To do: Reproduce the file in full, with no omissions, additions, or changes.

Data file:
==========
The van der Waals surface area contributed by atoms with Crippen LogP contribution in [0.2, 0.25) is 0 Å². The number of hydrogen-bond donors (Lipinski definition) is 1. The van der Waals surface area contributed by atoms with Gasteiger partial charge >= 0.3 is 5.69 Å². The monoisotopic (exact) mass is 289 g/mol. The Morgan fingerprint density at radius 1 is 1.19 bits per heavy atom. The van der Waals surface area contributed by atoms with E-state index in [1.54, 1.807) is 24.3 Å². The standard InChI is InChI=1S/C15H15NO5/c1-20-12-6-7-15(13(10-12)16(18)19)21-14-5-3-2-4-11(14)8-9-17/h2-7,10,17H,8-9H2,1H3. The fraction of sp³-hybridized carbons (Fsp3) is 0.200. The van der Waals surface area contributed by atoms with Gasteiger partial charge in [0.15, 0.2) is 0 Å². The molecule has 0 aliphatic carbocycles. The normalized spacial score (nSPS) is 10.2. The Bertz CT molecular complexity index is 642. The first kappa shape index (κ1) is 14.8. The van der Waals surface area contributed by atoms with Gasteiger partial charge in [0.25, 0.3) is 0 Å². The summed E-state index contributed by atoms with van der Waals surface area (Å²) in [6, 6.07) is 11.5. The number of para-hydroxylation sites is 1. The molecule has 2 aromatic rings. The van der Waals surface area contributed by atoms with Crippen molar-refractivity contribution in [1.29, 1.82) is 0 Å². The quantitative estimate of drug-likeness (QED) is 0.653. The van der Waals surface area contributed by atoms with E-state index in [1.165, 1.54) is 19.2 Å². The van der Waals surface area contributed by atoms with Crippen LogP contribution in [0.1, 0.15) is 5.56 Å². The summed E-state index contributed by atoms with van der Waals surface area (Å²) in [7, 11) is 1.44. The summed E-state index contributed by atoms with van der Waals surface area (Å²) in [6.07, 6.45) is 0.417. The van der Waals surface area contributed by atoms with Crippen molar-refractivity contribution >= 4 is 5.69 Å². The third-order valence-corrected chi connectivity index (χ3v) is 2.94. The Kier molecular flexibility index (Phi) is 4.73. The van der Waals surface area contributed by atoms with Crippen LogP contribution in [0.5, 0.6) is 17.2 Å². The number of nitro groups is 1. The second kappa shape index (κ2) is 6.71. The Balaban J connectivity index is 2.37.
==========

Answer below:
The van der Waals surface area contributed by atoms with Crippen LogP contribution in [0.2, 0.25) is 0 Å². The number of hydrogen-bond donors (Lipinski definition) is 1. The van der Waals surface area contributed by atoms with Gasteiger partial charge >= 0.3 is 5.69 Å². The monoisotopic (exact) mass is 289 g/mol. The Morgan fingerprint density at radius 1 is 1.19 bits per heavy atom. The van der Waals surface area contributed by atoms with E-state index in [1.54, 1.807) is 24.3 Å². The standard InChI is InChI=1S/C15H15NO5/c1-20-12-6-7-15(13(10-12)16(18)19)21-14-5-3-2-4-11(14)8-9-17/h2-7,10,17H,8-9H2,1H3. The fraction of sp³-hybridized carbons (Fsp3) is 0.200. The van der Waals surface area contributed by atoms with Gasteiger partial charge in [0.15, 0.2) is 0 Å². The molecule has 0 aliphatic carbocycles. The normalized spacial score (nSPS) is 10.2. The Bertz CT molecular complexity index is 642. The first kappa shape index (κ1) is 14.8. The van der Waals surface area contributed by atoms with Gasteiger partial charge in [0.25, 0.3) is 0 Å². The summed E-state index contributed by atoms with van der Waals surface area (Å²) in [6, 6.07) is 11.5. The number of para-hydroxylation sites is 1. The molecule has 2 aromatic rings. The van der Waals surface area contributed by atoms with Crippen molar-refractivity contribution in [1.29, 1.82) is 0 Å². The quantitative estimate of drug-likeness (QED) is 0.653. The van der Waals surface area contributed by atoms with E-state index in [1.165, 1.54) is 19.2 Å². The van der Waals surface area contributed by atoms with Crippen LogP contribution in [0.1, 0.15) is 5.56 Å². The summed E-state index contributed by atoms with van der Waals surface area (Å²) in [7, 11) is 1.44. The summed E-state index contributed by atoms with van der Waals surface area (Å²) in [6.07, 6.45) is 0.417. The van der Waals surface area contributed by atoms with Crippen molar-refractivity contribution >= 4 is 5.69 Å². The third-order valence-corrected chi connectivity index (χ3v) is 2.94. The Kier molecular flexibility index (Phi) is 4.73. The van der Waals surface area contributed by atoms with Crippen LogP contribution in [0.5, 0.6) is 17.2 Å². The number of nitro groups is 1. The second kappa shape index (κ2) is 6.71. The Balaban J connectivity index is 2.37.